What’s needed for a fisherman’s picnic

Man Fishing
Winter fishing –  calm seas, clear, crisp sunny days

Food which is heavy to carry and gets in the way of fishing gear won’t be popular with fisherman.

Easy to eat food is essential for fisherman as they will be concentrating on reeling in, casting out and baiting hooks.

Provisioning planning

Think about food which is nutritional, can be easily eaten in one hand and which is substantial such as a beef or pork pie and salad. Fill a plastic container with potato salad and wrap up the pie separately. Add a bread roll or two. Extra food for fishermen might be a container of bite-sized things like small squares of hard cheese, cocktail sausages, cherry tomatoes, nuts, and dried fruit. Morsels to enjoy while waiting for the fish to bite.

More fisherman’s food ideas

Include crumbed lamb cutlets, cold sausages in a long roll with BBQ sauce, roast chicken legs or slices of a vegetable or meat loaf. In winter months it can be very cold especially, early dawn until the sun comes up, so a hot flask of soup is a good idea.

Remember to pop in a knife, fork , spoon, paper towels and a rubbish bag, as well as bottled water and a flask of tea or coffee. Pack the picnic inside a suitable sized Esky, so the food won’t be crushed. The Esky can also double as a fisherman’s foot rest or even as an extra piece of safety equipment.

June 2019 newspapers reported two men and a seven year old boy were rescued after their boat sank 14 nm off the coast of Caloundra, South East Queensland . They had been fishing in their 5.2 metre. All three were rescued after treading water in cold conditions for six hours and and clinging to their esky and were rushed to hospital suffering from hypothermia. The adults took turns holding the young boy out of the water in an attempt to keep him out of the cold water.  Police confirmed they were not wearing lifejackets at the time the vessel started taking on water.

Keeping energy levels up

Snacks are a necessity to keep energy levels up and if the fish are not biting, fisherman will need a little something sweet to console them!

Try out our Fisherman’s Chocolate Slab Cake recipe. Let us know how you rate it.ChocSlab


½ cup (50g) cocoa powder
½ cup (125ml) boiling water
160g unsalted butter, softened
3 eggs
1½ cups (330g) castor sugar
1½ cups (200g) self-raising flour
⅓ cup (50g) plain flour
½ teaspoon bicarbonate of soda
¾ cup (180ml) buttermilk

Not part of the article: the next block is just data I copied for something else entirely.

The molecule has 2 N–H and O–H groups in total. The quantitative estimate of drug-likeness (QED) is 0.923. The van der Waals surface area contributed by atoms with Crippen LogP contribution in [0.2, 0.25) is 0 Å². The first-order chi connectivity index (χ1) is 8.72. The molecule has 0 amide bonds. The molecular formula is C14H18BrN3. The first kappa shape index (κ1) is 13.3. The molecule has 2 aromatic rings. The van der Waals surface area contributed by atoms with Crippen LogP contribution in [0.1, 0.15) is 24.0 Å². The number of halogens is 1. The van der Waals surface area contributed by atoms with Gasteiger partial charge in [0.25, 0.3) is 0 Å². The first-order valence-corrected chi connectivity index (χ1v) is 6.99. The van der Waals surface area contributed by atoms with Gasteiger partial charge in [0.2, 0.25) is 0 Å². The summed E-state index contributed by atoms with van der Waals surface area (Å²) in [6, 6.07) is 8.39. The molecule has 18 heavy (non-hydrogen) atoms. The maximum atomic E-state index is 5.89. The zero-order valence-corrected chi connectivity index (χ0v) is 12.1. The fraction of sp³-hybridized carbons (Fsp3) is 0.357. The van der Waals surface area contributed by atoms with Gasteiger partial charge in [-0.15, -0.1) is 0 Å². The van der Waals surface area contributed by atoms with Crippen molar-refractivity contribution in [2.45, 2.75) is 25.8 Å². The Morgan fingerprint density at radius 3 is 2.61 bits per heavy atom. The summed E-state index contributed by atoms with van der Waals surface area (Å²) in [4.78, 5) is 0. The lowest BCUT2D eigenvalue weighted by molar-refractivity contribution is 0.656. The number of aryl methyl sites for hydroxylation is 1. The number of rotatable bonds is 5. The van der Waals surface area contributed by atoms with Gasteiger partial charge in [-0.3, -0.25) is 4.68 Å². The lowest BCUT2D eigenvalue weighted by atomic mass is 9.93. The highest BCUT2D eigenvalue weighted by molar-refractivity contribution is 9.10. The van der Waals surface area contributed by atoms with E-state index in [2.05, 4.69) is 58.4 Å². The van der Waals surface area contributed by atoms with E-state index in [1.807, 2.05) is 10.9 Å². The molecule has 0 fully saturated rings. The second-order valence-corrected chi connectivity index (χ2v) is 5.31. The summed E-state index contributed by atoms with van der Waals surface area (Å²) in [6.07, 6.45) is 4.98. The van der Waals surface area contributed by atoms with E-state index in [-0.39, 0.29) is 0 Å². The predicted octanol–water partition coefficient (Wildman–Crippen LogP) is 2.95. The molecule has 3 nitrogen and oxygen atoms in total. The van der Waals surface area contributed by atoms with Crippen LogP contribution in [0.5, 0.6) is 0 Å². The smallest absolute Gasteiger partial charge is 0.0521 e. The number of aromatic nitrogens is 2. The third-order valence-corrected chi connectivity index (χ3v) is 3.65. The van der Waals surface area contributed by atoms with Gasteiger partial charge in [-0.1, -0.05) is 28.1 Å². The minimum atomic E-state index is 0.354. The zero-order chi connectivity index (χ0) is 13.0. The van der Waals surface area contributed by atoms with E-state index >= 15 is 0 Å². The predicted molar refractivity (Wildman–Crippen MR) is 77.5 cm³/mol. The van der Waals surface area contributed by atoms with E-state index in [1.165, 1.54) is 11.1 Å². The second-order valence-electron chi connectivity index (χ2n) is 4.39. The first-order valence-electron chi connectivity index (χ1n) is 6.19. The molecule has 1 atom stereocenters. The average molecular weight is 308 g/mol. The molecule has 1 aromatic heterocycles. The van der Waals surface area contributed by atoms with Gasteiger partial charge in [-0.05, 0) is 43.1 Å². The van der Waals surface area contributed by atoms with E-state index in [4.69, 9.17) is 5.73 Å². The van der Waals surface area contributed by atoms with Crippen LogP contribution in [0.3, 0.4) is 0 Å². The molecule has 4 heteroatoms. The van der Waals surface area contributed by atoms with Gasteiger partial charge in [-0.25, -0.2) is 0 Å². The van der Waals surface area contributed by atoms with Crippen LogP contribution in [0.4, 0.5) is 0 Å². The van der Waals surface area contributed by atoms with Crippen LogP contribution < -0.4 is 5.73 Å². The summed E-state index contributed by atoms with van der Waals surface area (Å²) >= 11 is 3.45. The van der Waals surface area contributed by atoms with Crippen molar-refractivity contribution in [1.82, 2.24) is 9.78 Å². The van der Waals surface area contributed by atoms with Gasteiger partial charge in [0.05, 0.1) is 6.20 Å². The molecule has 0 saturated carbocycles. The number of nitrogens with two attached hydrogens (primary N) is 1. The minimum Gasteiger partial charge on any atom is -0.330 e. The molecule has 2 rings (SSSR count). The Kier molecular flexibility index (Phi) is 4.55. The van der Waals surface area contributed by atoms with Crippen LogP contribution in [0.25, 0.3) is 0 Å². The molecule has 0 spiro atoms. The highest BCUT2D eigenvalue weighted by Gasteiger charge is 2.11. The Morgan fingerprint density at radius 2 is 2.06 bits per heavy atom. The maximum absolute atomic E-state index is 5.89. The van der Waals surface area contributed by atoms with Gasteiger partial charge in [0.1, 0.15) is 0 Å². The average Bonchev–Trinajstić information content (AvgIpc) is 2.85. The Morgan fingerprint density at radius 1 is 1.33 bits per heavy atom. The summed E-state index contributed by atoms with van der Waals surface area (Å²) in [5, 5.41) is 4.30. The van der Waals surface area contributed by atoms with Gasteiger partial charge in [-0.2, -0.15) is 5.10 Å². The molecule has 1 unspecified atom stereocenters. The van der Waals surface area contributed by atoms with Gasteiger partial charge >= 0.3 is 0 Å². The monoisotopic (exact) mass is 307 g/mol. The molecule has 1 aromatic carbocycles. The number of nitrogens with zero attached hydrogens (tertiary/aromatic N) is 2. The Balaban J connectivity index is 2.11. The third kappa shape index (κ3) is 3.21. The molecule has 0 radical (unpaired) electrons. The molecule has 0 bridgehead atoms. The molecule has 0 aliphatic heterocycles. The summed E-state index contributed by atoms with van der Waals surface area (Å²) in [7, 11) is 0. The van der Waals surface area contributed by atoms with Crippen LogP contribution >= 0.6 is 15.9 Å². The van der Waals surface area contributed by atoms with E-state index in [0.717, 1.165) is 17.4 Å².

Chocolate icing (Optional)
100g dark cooking chocolate, chopped coarsely
25g butter
1 cup (160g) icing sugar, sifted
1½ tablespoons hot water


Pre-heat oven to 180°C/160°C fan-forced. Grease 19cm x 30cm lamington pan; line with baking paper.Blend cocoa with water in a small bowl and set aside to cool.
Beat butter and sugar in a small bowl with electric mixer until light and fluffy. Beat in eggs one at a time. Transfer mixture to a large bowl, stir in sifted flours and soda, and buttermilk; stir in cocoa mixture. Spread mixture into pan. Bake about 30 minutes. Cool cake in pan for 20 minutes before turning, top-side up, onto wire rack to cool.
Make chocolate icing. (Optional) Spread cold cake with icing and throw in some whole strawberries to eat with the cake. Cut cake into squares.

Chocolate Icing
Melt chocolate and butter in a small saucepan, stirring, over low heat. Remove from heat; stir in sifted icing sugar and water until smooth.

Prep & cook time 55 minutes + cooling. Makes 20.

This cake can be made the day before the fishing trip. The iced cake can be frozen for several weeks. Thaw the cake in the fridge the night before. This cake is also good just with a dusting of sifted icing sugar applied once the cake is cooled.

Before heading out on the fishing trip

  • Check that your boat is seaworthy.
  • Check that you have all the required safety equipment aboard.
  • Report your trip. Let someone know where you are going, how many will be aboard and when you plan to return.
  • Make sure you and your crew know how to handle the boat.
  • Check the weather forecast.
  • Make sure you have sufficient fuel and water aboard for the duration of the trip.
  • Go easy on alcohol.
  • Keep in touch – use your marine radio to log in and log out with the local volunteer marine rescue.
  • Carry a registered EPIRB . An EPIRB is a legally required item of safety equipment when travelling 2 nm or more offshore.
  • Carry a personal beacon.
  • Wear a lifejacket.
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